That patterns of social relation are both expressed through and created by collective rituals and belief systems is one of the central theses of Emile Durkheim’s pioneering work in cultural anthropology, and Mary Douglas works squarely within the Durkheimian tradition. Douglas extends the range of such study, however, by employing techniques of linguistic analysis, especially those of Basil Bernstein (whom Douglas acknowledges throughout Natural Symbols). Showing correlations between belief systems, linguistic codes, and social structures, Douglas reaches across several subdisciplines within the field of anthropology. She is also the first to use the grid/group model to account for religious patterns in widely divergent cultures.
Although in her meticulous citations of sources and descriptions of fieldwork Douglas is as detached and objective as any professional social scientist, her sympathies lie always with religious belief and its expression through condensed symbols. Unlike many other anthropological studies, Natural Symbols draws explicit conclusions about the strengths and weaknesses not only of remote and primitive cultures but also of contemporary Western culture. Douglas’ own cosmology is not value-free: To her, the failure of the clergy and the academic communities to understand the needs of ordinary people is deplorable, but capable of being remedied. It is this insistence on seeing and judging clearly that makes Natural Symbols an important work for readers other than anthropologists, and that makes some anthropologists uneasy when they confront it.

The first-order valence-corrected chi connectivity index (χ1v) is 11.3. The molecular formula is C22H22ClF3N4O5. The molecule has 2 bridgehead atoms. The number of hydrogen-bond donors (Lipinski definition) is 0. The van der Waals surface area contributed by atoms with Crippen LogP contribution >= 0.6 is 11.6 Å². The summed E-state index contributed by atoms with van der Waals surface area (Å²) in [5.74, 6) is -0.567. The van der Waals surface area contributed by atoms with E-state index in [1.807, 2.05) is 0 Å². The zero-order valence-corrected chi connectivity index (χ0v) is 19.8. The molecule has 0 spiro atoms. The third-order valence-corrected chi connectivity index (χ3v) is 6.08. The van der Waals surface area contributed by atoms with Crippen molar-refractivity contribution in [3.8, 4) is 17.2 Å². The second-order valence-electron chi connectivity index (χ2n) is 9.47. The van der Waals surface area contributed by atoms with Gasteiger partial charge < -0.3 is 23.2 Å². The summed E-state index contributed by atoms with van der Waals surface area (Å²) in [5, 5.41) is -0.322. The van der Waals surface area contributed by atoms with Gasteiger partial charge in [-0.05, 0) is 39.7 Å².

Among Douglas’ many other works, one that is particularly relevant to Natural Symbols is Implicit Meanings: Essays in Anthropology (1975). Implicit Meanings, which gathers essays and lectures from 1955 to 1972, shows how different cultures organize the raw material of experience in different ways. In her preface, Douglas makes explicit the thrust of these essays, arguing for a radical relativism. While acknowledging Durkheim’s pioneering efforts in demonstrating the “social factors controlling thought,” she notes that he failed to extend his critique to his own attachment to modern science and the notion of “non-context-dependent” truth. In short, Douglas provocatively contends that most arguments for cultural relativism have not gone far enough: “It is no more easy to defend non-context-dependent, non-culture-dependent beliefs in things or objective scientific truth than beliefs in gods and demons.”